“Mike wears whatever he wants,” he responded. “I don’t care! I’m here to have fun. I’m celebrating because I’m having fun with my friends.”
The video, which was shared thousands of times, sparked uproar on campus. Since then Danique has been inundated with negative comments. “People have called me the b-word, the c-word, the n-word, and that I should go die,” she told us.
Two days later, Danique was sent an Instagram of a white student in blackface
This was just the first of many pictures to surface. Danique saw the picture of a student in blackface, uploaded with the caption: “And I was forced to become the very thing society deemed me to be, angry” – a reference to her status about the poncho incident earlier that week.
The next picture was posted with the caption: “So I’mma leave this here. See who I can trigger. Because I still hate every last one of you.”
The next day, swastikas were graffitied on a residence hall
Nine crudely drawn swastikas appeared on the wall of Stoke Residence Hall. “I was absolutely outraged but not surprised,” Fay DiBella, the president of UNH Hillel told The Tab. “The racism on this campus is unbelievable. It makes me really worried and concerned for students who live on campus.”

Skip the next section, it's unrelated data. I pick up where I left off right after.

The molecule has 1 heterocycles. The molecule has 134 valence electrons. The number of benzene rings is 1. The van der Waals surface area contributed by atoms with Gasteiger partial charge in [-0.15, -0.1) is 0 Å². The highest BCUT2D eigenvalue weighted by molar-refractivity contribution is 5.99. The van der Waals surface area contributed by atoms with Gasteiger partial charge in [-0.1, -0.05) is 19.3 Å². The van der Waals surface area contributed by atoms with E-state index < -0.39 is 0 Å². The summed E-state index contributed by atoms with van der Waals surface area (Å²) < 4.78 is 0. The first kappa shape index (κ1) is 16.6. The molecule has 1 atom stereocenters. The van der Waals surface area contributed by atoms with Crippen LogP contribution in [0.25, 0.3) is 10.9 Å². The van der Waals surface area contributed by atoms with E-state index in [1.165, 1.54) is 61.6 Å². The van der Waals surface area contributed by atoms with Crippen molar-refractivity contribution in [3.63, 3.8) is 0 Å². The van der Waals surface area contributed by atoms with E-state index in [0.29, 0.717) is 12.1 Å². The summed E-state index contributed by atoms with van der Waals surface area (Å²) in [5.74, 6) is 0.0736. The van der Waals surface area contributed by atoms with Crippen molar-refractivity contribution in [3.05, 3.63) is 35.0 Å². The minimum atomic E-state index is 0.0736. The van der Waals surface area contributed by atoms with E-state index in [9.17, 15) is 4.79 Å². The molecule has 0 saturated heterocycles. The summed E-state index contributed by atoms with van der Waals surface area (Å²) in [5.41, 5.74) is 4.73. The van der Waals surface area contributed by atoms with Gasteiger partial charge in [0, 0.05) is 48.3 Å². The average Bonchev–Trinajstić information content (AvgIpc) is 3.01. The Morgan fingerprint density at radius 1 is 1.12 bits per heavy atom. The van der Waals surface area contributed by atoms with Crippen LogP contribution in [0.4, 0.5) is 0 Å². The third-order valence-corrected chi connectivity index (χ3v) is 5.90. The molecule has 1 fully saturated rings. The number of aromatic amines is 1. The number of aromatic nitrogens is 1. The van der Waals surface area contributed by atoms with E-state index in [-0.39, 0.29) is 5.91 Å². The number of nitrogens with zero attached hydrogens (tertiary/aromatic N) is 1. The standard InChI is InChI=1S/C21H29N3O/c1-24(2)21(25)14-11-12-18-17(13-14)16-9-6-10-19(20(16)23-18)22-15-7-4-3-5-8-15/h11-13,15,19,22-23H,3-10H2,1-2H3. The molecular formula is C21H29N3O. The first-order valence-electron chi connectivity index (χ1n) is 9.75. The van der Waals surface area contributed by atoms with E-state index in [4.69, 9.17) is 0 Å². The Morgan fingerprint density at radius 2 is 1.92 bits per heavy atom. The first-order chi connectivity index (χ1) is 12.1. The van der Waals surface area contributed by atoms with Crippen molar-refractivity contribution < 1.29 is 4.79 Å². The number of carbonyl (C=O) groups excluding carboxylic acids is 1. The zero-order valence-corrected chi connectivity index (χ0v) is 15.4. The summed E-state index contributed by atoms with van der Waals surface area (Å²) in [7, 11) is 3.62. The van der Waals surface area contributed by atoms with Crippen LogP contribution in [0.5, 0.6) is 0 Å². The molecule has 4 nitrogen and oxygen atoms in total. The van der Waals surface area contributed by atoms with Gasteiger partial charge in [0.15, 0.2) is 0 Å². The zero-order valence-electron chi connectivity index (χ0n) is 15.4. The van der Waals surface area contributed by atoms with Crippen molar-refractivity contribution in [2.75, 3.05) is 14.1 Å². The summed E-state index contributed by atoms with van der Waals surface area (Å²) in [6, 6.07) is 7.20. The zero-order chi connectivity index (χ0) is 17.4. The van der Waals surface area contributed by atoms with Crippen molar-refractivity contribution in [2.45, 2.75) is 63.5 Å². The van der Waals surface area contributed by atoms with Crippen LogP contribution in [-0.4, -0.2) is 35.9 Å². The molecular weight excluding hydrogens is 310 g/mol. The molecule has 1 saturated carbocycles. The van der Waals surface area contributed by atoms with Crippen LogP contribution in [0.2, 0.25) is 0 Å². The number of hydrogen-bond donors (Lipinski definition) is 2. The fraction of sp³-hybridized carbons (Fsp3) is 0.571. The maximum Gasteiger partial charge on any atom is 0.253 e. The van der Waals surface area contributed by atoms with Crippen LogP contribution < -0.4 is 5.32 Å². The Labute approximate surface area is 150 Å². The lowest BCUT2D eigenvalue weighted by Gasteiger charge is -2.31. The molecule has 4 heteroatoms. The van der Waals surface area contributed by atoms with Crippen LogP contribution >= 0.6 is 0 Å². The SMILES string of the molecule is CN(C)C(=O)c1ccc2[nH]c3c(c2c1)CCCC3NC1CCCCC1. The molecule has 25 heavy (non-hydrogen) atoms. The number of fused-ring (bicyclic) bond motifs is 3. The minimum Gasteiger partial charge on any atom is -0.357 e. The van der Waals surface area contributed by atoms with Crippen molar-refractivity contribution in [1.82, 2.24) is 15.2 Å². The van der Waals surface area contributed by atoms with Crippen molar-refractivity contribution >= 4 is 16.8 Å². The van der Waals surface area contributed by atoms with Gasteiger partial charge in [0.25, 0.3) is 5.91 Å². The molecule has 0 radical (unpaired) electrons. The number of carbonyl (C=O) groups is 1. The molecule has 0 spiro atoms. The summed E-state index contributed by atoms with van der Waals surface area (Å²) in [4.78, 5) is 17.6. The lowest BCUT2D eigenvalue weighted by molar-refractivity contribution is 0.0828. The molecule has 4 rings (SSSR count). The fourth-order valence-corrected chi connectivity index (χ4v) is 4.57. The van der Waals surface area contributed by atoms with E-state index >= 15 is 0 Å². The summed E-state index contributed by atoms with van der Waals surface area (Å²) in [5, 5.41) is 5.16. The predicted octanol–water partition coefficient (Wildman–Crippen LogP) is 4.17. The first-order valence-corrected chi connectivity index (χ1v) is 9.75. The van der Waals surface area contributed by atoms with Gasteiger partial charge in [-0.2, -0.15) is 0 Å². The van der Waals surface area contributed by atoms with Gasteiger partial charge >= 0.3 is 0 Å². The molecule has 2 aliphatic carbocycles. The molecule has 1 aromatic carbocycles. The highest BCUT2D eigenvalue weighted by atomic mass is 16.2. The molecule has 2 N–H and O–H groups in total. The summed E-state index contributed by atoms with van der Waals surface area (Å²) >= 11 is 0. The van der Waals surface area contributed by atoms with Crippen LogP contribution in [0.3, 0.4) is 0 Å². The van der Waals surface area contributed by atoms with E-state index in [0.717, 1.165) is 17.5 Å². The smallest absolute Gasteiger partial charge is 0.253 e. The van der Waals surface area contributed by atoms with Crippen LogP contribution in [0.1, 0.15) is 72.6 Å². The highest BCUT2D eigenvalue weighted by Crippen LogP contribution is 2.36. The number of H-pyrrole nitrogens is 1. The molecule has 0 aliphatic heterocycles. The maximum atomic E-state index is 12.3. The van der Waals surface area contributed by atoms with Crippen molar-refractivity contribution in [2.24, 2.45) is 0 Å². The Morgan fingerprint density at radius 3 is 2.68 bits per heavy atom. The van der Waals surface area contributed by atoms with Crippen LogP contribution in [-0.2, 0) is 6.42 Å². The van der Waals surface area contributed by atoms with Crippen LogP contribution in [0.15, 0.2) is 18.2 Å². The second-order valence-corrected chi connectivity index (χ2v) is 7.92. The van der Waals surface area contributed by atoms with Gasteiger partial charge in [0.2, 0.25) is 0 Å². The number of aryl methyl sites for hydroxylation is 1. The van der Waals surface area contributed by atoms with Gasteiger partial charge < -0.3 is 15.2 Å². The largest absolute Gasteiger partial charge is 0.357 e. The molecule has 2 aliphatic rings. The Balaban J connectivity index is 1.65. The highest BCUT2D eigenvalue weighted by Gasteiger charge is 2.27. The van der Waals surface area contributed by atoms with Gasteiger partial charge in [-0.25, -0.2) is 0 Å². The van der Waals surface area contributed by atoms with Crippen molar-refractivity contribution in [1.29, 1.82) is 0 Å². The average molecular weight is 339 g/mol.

Many students were disappointed with the university’s response. Kaleigh Sosa, Stoke’s Hall Director dismissed it as “an act of bias and vandalism.”
“I personally feel this whole incident is simply disheartening and alarming,” said Nelson Idahosa, a freshman involved in the BSU. “It shows this institution has been racist and insensitive to other people’s feelings.”